This category is devoted to the factors associated with the operation of small multiengine airplanes. For the purpose of this category, a “small” multiengine airplane is a reciprocating or turbopropeller-powered airplane with a maximum certificated takeoff weight of 12,500 pounds or less. This discussion assumes a conventional design with two engines—one mounted on each wing. Reciprocating engines are assumed unless otherwise noted. The term “light-twin,” although not formally defined in the regulations, is used herein as a small multiengine airplane with a maximum certificated takeoff weight of 6,000 pounds or less.
- Terms and Definitions
- Operation of Systems (Part One)
- Operation of Systems (Part Two)
- Operation of Systems (Part Three)
- Performance and Limitations
- Weight and Balance
- Ground Operation for Multiengine Aircraft
- Normal and Crosswind Takeoff and Climb for Multiengine Aircraft
- Level Off and Cruise for Multiengine Aircraft
- Normal Approach and Landing for Multiengine Aircraft
- Crosswind Approach and Landing for Multiengine Aircraft
- Short-Field Takeoffs and Climbs and Approaches and Landings in Multiengine Aircraft
- Go-Arounds in a Multiengine Aircraft
- Engine Failure After Lift-Off in a Multiengine Aircraft
- Engine Failure During Flight in a Multiengine Aircraft
- Engine Inoperative Approach and Landing in a Multiengine Aircraft
- Engine Inoperative Flight Principles in Multiengine Aircraft
- Stalls in Multiengine Aircraft
There are several unique characteristics of multiengine airplanes that make them worthy of a separate class rating. Knowledge of these factors and proficient flight skills are a key to safe flight in these airplanes. This category deals extensively with the numerous aspects of one engine inoperative (OEI) flight. However, pilots are strongly cautioned not to place undue emphasis on mastery of OEI flight as the sole key to flying multiengine airplanes safely. The inoperative engine information that follows is extensive only because this category emphasizes the differences between flying multiengine airplanes as contrasted to single-engine airplanes.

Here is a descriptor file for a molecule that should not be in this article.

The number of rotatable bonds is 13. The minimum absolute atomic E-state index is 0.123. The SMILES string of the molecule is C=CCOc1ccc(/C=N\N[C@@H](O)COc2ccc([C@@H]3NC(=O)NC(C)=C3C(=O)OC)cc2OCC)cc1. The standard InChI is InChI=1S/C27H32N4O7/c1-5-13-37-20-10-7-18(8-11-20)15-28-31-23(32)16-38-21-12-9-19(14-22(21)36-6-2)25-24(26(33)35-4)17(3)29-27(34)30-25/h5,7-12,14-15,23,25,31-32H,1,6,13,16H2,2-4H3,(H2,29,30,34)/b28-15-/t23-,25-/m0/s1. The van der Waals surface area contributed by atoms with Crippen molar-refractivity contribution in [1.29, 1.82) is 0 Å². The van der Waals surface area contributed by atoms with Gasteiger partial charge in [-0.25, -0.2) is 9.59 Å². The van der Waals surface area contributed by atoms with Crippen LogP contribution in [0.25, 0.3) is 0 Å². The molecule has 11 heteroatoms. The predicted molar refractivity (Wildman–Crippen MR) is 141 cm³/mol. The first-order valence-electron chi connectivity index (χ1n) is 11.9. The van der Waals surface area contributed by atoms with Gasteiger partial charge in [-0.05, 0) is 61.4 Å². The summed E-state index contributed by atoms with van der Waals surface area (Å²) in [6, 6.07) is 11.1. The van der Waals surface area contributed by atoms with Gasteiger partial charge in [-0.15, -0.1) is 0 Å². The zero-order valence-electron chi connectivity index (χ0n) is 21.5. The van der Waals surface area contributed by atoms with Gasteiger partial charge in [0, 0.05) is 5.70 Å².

The modern, well-equipped multiengine airplane can be remarkably capable under many circumstances. But, as with single-engine airplanes, it must be flown prudently by a current and competent pilot to achieve the highest possible level of safety.
This category contains information and guidance on the performance of certain maneuvers and procedures in small multiengine airplanes for the purposes of flight training and pilot certification testing. The airplane manufacturer is the final authority on the operation of a particular make and model airplane. Flight instructors and students should use the Federal Aviation Administration’s Approved Flight Manual (AFM) and/or the Pilot’s Operating Handbook (POH) but realize that the airplane manufacturer’s guidance and procedures take precedence.